Muslim MPs have spoken out about the shocking levels of hatred they experience during a debate on Islamophobia.
Labour's Naz Shah accused the Government of supporting a "pernicious form of racism" by a rejecting a widely accepted definition of Islamophobia.
Ms Shah said the party was "not serious about the safety and security of British Muslims".
She said she feared for her own safety and wondered if she would be killed – as she spoke out about the threats made against her.
She said she had received threats saying people would "string her up".
Another person wrote “I hope you see your children dead in your arms”
One vile comment said: “You don't deserve life… You are pure evil and your clock is ticking.”
Ms Shah spoke in a back bench debate on Islamophobia – which came after the government said it would reject the definition supported by the All Party Parliamentary Group on Islamophobia.
She said: "If it is down to women to define the experience of feminism, the experiences of people of colour to define racism, the experience of Jews to define anti-Semitism, the experience of the LGBTQ+ communities to define homophobia, I ask the minister how dare he tell the British Muslims that our experiences cannot define Islamophobia.
"If that isn't a pernicious form of racism then what is it?"
Attacking the Tory party for rejecting calls from its former chairman Baroness Warsi to hold an inquiry into Islamophobia, she said it was "hypocrisy of the highest order" when dealing with Islamophobes to "publicly suspend them and privately sneak them back in when they think nobody's watching".
She tearfully talked about the deadly attack in Christchurch earlier this year, and read out abusive comments that were sent to her in the wake of the killings.
Ms Shah said: "I ask, which Muslim's life must go next for us to simply recognise and understand Islamophobia?
She called on the Government to "rethink this decision" after it rejected the definition of Islamophobia drafted by the All-Party Parliamentary Group (APPG) on British Muslims, which has been accepted by a number of other political parties, saying "further careful consideration" over the wording was needed.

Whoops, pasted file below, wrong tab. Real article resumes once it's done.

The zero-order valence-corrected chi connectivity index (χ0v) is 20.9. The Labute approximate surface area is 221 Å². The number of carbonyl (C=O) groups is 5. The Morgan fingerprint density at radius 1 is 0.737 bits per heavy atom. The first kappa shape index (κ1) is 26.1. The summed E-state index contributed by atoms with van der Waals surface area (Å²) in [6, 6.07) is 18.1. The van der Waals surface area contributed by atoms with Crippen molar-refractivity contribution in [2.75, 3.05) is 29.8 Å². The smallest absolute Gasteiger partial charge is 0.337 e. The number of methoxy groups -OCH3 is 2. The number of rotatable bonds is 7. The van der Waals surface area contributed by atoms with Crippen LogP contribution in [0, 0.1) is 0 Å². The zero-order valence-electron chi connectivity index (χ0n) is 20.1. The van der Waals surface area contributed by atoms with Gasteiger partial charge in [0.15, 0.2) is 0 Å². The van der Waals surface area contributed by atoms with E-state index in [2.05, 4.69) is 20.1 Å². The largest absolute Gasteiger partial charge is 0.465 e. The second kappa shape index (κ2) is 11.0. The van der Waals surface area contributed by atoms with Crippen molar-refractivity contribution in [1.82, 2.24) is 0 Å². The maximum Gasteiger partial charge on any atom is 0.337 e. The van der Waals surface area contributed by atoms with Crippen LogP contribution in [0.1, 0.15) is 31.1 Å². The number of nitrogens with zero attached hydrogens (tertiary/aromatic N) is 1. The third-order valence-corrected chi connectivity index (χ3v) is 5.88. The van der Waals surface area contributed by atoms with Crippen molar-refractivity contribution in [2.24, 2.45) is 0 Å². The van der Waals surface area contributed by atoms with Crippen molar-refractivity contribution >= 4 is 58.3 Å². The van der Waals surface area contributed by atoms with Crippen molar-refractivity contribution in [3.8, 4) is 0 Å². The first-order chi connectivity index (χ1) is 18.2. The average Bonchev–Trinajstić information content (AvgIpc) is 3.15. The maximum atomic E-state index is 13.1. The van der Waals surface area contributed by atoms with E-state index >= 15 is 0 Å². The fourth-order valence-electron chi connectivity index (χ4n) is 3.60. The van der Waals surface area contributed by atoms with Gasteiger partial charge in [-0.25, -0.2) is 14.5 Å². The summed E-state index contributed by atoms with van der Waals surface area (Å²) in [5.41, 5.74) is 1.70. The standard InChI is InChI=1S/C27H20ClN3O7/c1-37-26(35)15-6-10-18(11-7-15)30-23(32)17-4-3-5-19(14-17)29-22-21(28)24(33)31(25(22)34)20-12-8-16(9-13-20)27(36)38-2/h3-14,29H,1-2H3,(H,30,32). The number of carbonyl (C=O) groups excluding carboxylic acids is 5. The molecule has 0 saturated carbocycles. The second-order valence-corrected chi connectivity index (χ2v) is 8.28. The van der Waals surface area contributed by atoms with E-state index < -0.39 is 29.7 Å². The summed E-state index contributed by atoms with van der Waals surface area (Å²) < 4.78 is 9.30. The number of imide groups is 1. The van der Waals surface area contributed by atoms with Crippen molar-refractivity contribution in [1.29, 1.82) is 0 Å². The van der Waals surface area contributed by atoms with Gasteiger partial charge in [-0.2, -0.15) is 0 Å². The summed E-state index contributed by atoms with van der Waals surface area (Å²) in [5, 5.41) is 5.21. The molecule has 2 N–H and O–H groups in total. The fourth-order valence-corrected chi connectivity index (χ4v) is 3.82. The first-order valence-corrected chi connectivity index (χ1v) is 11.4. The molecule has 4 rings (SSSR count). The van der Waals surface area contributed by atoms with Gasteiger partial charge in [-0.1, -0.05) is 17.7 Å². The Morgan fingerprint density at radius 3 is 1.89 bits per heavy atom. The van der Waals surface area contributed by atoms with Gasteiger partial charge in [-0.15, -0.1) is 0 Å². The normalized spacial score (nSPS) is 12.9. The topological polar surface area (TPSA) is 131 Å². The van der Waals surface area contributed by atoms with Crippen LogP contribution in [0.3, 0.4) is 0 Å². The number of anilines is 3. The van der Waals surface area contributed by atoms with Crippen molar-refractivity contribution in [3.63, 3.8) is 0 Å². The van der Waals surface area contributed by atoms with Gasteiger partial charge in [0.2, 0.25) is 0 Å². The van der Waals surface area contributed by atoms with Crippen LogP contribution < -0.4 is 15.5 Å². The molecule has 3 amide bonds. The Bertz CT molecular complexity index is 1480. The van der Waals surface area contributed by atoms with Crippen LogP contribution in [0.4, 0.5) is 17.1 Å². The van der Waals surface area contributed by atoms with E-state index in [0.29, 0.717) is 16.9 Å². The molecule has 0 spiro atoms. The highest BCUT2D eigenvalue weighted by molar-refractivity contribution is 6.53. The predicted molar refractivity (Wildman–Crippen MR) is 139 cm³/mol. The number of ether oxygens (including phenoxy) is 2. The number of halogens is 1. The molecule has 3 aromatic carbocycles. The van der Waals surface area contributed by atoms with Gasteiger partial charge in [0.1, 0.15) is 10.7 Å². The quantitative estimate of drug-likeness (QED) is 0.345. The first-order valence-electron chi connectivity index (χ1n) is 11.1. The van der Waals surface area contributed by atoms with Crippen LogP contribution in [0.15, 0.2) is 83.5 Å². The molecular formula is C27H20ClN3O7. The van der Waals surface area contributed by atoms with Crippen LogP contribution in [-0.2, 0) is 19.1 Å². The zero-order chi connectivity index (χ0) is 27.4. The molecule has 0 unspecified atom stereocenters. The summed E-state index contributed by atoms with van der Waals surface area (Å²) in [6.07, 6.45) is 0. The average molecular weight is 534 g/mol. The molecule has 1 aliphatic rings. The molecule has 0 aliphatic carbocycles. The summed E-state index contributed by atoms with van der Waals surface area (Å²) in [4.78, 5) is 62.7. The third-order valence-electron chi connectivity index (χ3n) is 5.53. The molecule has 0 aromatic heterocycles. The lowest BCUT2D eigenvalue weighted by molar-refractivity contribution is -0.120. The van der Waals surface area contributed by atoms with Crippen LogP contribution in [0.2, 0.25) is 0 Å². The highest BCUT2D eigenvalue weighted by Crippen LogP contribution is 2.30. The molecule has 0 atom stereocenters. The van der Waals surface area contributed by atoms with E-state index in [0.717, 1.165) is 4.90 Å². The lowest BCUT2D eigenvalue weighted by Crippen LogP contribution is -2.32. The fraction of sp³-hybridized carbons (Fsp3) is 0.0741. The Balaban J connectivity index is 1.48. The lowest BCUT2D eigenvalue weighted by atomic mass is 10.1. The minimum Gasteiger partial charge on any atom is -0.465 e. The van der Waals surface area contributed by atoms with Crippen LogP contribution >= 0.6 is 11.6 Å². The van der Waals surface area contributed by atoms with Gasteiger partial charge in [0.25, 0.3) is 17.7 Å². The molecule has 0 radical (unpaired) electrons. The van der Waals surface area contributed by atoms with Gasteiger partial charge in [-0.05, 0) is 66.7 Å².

Her Labour colleague, Wes Streeting accused the Conservatives of making "the same mistakes" as Labour did with anti-Semitism.
He said: "The same miserable, inexcusable pattern of dismissal, denial and delegitimisation of serious concerns raised by prominent Muslims about racism within their ranks."
He called for the definition to be adopted more widely but Tory MP Sir John Hayes (South Holland and the Deeping) asked if it was helpful.
He said: "The debate we're having is not about the intent. Not about our shared commitment to deal with hatred or prejudice. Whether this definition or this APPG report moves things on or whether it doesn't.
"There are different opinions about that and not all of those opinions are spiteful or unhelpful or deliberately obstructive. They are opinions made in good faith."
Labour's Khalid Mahmood said the "issue of Islamophobia is not defined" in the APPG's report and said British Muslims should be proud and should "start to move away from the victim mentality and be positive about who we are".
Shadow Home Office minister Afzal Khan said the APPG's definition already had the "widespread support" of over 750 groups.
He added: "The Government does not need to reinvent the wheel, the definition has the support of many organisations."
Housing and Communities Secretary James Brokenshire said some of the examples of Islamophobia raised during the debate were "utterly shocking".
He added: "As a country, we are stronger because of the contribution British Muslims make at every level and in so many different ways.
"It is right that we should celebrate and be proud of this rich diversity. British Muslims make this country, our country, so special and the place that we all rightly call home."
Mr Brokenshire acknowledged that more needed to be done, adding: "That is why this Government has taken steps to ensure that for the first time police forces are required to disaggregate religious hate crime and data to allow us to better identify anti-Muslim hatred.
"This has, as a number of colleagues have underlined this afternoon, sadly revealed that Muslims are commonly targeted."
On the definition of Islamophobia, Mr Brokenshire welcomed the work of the APPG on British Muslims but said it was vital to get the definition right.
He added: "It is clear that with such a complex subject we need to interrogate this further as a matter of urgency."
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